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Memory technologies Flash, STT-MRAM and resistive RAM: they all come with different challenges RBy Arnaud Furnemont esearch in memory is really exciting these days: in parallel you have the scaling of classical memories (SRAM, DRAM, Flash) and the emergence of new memories capable of enabling new applications or even new system hierarchies. At imec, we mostly focus on three concepts which all come with different challenges. First is Flash, and specifically 3D NAND. Here it’s the integration challenge that is keeping us all busy. Before, the focus was on device scaling, but now it’s all about stacking more layers. Last year, we explored new materials for the channel (e.g. III-V channel in 3D NAND) and for the trapping layer (YAlO instead of SiN), in parallel with device reliability characterization and modelling. Another important memory type is STT-MRAM where a complex magnetic stack makes the scene. Focus here is on choosing the right material combination and developing the perfect stack (with perfect interfaces!). Over the last years, imec made a lot of progress to build a good stack. But even more challenging is the patterning of this multi-layers structure without affecting the magnetic properties of the device. Very recently we were able to demonstrate 45nm devices with good performance. Tool suppliers are improving the etch platforms and I expect STTMRAM as embedded memory in the foundries by 2017 and as standalone memory by 2020. In the latter case, more scaling is necessary and this implies more etch issues which will have to be solved. Thirdly, we explore resistive RAM. The challenge for this type of memory is picking the right combination out of the numerous kinds of stacks and materials. And to do this, you need a fundamental understanding of what happens inside each stack. Imec has developed in depth characterization and modelling on OxRAM and CBRAM memories, expected to be used in embedded applications. Globally, RRAM suffers from a trade-off between write energy and stability. VMCO is another RRAM variant developed at imec to break this trade-off. To be competitive in standalone applications, RRAM will also need to be combined with a selector, which requires again material selection and benchmarking. This is a role that imec is willing to take on for its partners. Finally, there is also a high-level challenge that the memory researchers and developers are facing. It’s the changing landscape in which emerging memories have more and more impact on the system architecture. Before, the system hierarchy was built with the memory technologies that were available. In the future it might be the other way around: the system architects will tell us what to develop. A closer collaboration between the device team and system architects is therefore indispensable. Imec’s memory ‘insite’ activity will tackle this challenge. Arnaud Furnemont is memory department director, MRAM and Flash program director at imec – www.imec.be 15nm e•MMC NAND Flash memory meets AEC-Q100 specifications Toshiba Electronics Europe has launched a new range of 15nm e•MMC NAND Flash memory for automotive infotainment systems as well as industrial applications. The automotive e•MMC supports a wide operating temperature range of -40 to 85°C and meets AECQ100 specifications as well as adhering to PPAP requirements. The chips are claimed to be among the world’s smallest and are available in an 11.5x13mm package that is fully compliant with the latest JEDEC e•MMC standard. The new line-up of single-package embedded NAND flash memories includes densities from 8GB to 64GB. Each device integrates a controller to manage basic control functions for NAND applications. Toshiba Electronics Europe www.toshiba.semicon-storage.com www.electronics-eetimes.com Electronic Engineering Times Europe January 2016 43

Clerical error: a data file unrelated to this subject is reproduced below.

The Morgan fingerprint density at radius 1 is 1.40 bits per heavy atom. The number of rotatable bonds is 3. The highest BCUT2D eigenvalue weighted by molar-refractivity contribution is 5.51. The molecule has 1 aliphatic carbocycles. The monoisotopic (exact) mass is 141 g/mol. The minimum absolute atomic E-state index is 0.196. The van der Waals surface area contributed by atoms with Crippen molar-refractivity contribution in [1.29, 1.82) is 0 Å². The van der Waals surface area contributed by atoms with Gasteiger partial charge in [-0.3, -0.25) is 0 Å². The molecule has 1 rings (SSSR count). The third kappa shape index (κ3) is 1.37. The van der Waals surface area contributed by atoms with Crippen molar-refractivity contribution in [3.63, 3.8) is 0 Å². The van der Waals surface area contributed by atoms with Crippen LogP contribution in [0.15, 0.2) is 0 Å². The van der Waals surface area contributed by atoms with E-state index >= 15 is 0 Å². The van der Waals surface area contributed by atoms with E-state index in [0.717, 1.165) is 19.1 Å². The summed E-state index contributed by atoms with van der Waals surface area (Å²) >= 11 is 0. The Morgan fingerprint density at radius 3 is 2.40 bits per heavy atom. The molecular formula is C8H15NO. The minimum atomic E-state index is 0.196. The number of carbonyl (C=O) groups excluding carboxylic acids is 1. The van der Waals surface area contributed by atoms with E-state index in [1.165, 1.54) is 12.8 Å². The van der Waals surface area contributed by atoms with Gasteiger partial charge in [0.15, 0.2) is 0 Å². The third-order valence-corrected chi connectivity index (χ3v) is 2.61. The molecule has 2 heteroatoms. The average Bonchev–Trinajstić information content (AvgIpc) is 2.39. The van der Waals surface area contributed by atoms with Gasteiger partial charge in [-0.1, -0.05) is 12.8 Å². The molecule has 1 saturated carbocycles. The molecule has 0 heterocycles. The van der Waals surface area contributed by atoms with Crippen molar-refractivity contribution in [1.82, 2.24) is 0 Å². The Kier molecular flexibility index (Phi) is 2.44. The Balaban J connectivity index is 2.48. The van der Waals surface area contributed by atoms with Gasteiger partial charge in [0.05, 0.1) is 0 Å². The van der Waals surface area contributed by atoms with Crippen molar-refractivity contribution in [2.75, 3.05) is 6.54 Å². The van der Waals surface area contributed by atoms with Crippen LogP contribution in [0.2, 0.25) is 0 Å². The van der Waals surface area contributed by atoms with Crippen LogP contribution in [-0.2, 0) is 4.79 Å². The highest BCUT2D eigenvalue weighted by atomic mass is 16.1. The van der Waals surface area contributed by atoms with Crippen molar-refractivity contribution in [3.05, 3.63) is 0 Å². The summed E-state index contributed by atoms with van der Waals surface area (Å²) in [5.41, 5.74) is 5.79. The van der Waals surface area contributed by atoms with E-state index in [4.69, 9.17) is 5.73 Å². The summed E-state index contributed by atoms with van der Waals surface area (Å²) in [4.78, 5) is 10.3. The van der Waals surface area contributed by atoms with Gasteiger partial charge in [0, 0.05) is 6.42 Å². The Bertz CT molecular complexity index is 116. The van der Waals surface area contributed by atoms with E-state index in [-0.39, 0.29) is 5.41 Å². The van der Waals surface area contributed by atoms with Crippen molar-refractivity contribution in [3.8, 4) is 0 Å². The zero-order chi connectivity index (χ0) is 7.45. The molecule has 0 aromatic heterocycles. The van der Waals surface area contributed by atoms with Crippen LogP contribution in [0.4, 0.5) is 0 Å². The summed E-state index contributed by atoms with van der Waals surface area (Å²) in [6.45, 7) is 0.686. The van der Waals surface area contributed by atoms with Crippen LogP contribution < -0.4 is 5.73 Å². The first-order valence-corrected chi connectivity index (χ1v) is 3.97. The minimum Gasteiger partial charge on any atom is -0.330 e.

EETE JAN 2016
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